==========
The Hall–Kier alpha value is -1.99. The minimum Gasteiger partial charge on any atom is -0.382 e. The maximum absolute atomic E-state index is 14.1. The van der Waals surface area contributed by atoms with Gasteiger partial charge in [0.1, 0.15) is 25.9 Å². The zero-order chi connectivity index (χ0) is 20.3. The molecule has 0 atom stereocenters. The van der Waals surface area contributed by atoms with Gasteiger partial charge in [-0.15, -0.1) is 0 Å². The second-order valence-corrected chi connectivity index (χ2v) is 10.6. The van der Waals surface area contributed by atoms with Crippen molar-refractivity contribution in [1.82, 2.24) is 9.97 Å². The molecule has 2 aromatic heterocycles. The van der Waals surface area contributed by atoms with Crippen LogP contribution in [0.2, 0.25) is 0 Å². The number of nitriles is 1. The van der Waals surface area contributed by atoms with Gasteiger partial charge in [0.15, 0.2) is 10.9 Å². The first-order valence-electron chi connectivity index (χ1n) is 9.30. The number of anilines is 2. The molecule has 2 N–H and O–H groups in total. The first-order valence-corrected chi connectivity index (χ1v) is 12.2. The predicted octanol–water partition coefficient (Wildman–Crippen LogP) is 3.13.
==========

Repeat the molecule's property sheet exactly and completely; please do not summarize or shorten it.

The Hall–Kier alpha value is -1.99. The minimum Gasteiger partial charge on any atom is -0.382 e. The maximum absolute atomic E-state index is 14.1. The van der Waals surface area contributed by atoms with Gasteiger partial charge in [0.1, 0.15) is 25.9 Å². The zero-order chi connectivity index (χ0) is 20.3. The molecule has 0 atom stereocenters. The van der Waals surface area contributed by atoms with Gasteiger partial charge in [-0.15, -0.1) is 0 Å². The second-order valence-corrected chi connectivity index (χ2v) is 10.6. The van der Waals surface area contributed by atoms with Crippen molar-refractivity contribution in [1.82, 2.24) is 9.97 Å². The molecule has 2 aromatic heterocycles. The van der Waals surface area contributed by atoms with Crippen LogP contribution in [0.2, 0.25) is 0 Å². The number of nitriles is 1. The van der Waals surface area contributed by atoms with Gasteiger partial charge in [0.15, 0.2) is 10.9 Å². The first-order valence-electron chi connectivity index (χ1n) is 9.30. The number of anilines is 2. The molecule has 2 N–H and O–H groups in total. The first-order valence-corrected chi connectivity index (χ1v) is 12.2. The predicted octanol–water partition coefficient (Wildman–Crippen LogP) is 3.13.